Walker’s mother, at the urging of Barnes, attempted to register her son at Rose Hill as an eighth grader. But all the eighth grade spots were filled. So he was forced to enroll as a ninth grader.
Mayo and Walker led Rose Hill to to its first Kentucky state tournament in school history that year, during which Walker played in 16 games from Dec. 3, 2002 to Jan. 25, 2003.
During the course of the year, the Walker camp continued to express the desire for him to be held back. Barnes demanded that Rose Hill place Walker in the eighth grade for the second semester. Seeing that he had just passed one semester of his ninth grade year, Rose Hill denied the request.
With his chances gone, Barnes urged Walker’s mother to dis-enroll her son from Rose Hill following the team’s 16th Region All “A” Classic championship, in pursuit of a school which would allow him to register for the final few months of the school year as an eighth grader and, in turn, allow him to play on his (and Mayo’s) AAU team.
In February 2003, at Barnes’ insistence, a 15-year-old Walker moved with his mother and sister to Cincinnati, where Walker transferred from his ninth-grade year at Rose Hill to complete his academic year as an eighth grader at North College Hill High School, a school about eight times the size and 140 miles up the Ohio River from his previous school in Ashland, and right across the street from Barnes’ home. Mayo followed suit in April 2003, moving in with Barnes in the process.
Walker suffered a significant setback on the AAU circuit that summer, when he tore the anterior cruciate ligament in his right knee. After surgery, he wound up missing just five months while rehabbing, including a chunk of his freshman season of high school at North College Hill. But he came back to the basketball court, as an immediate freshman starter, with full force and fury.
Together, Mayo and Walker ripped through their high school competition at North College Hill. Both became nationally known. Mayo received most of the accolades, although Walker out-shined him on many nights.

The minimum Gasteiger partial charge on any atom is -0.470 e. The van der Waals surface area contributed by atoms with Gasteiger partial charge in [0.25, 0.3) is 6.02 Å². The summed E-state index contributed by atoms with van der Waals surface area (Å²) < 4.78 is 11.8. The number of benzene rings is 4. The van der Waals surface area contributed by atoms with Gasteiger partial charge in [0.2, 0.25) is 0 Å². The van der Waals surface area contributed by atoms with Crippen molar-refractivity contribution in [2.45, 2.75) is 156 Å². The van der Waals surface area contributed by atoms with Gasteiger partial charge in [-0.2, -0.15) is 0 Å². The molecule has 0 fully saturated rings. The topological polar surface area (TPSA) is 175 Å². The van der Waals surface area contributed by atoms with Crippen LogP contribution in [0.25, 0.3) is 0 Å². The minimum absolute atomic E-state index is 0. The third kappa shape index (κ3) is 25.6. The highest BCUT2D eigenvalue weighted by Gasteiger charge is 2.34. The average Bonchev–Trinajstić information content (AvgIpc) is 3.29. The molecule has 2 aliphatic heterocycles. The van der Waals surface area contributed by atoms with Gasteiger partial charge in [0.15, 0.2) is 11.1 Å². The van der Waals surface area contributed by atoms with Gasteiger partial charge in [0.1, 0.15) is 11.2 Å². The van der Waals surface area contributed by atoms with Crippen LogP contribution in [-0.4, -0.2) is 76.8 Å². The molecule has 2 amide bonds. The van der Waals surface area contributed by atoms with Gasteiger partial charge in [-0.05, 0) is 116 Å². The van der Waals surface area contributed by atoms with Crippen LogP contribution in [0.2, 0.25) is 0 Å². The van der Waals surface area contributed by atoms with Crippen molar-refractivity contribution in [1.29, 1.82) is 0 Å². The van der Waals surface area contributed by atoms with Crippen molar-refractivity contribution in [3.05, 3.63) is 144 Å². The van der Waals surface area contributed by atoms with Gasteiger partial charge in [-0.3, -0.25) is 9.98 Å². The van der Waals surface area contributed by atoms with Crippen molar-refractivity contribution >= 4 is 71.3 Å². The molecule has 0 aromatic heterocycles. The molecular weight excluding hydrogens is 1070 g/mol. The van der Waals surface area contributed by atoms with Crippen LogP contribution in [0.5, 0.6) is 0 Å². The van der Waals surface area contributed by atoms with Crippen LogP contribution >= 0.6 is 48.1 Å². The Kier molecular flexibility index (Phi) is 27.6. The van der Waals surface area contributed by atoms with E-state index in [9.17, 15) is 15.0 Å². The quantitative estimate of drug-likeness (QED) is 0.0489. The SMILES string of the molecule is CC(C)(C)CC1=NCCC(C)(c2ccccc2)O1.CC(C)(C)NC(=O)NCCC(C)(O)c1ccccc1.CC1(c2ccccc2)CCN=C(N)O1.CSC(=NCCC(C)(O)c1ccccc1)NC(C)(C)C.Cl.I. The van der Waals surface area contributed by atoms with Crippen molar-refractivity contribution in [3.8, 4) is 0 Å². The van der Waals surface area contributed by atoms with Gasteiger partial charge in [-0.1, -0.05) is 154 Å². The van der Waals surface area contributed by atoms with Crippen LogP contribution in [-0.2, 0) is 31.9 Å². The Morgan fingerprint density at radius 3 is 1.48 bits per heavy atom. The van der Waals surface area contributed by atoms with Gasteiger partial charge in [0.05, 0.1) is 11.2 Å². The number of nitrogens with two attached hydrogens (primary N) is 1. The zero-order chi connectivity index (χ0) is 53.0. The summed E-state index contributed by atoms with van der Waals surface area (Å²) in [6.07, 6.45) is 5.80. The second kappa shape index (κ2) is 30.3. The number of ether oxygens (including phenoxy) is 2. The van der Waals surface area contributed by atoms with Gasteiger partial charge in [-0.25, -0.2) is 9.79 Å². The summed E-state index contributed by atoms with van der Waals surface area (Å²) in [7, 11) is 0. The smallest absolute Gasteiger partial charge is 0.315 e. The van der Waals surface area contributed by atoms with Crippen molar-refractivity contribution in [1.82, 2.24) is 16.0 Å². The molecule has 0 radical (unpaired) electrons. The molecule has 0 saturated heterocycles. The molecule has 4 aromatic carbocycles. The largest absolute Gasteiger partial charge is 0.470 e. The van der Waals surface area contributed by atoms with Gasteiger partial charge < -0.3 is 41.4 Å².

Mayo was the more polished scorer, with more consistent three-point range, and had the better ball-handling and passing skills. He was billed as the next LeBron James. He was being called “The Next One” in homage to James being “The Chosen One.”
Walker was the taller, thicker, more explosive player, with unparalleled athleticism and leaping ability. He drew widespread comparisons Vince Carter. At games, public address announcers heralded Walker with nicknames like “Skywalker” and “Million-Dollar Bill” for his high-flying acts and rim-rattling dunks.
As sophomores and juniors in 2004-05 and 2005-06, respectively, Walker and Mayo led North College Hill to back-to-back Ohio Division III state titles.
Walker averaged 19.6 points and 11.4 rebounds in helping North College Hill to a 27-1 overall record as a sophomore in 2004-05, which included the state championship and a No. 17 final ranking in the USA Today Super 25 high school rankings.
His 2005-06 season was even more impressive. Walker finished the 2006 season averaging 21.7 points and 10.1 rebounds, highlighted by a 50-point, 25-rebound performance in a 100-68 victory over Covington (Ky.) Holmes. His North College Hill team (26-1) finished third in the USA Today Super 25 high school rankings. For his efforts during the 2006 state tournament, he was named Most Valuable Player and was selected the USA Today National Player of the Week on March 27, 2006.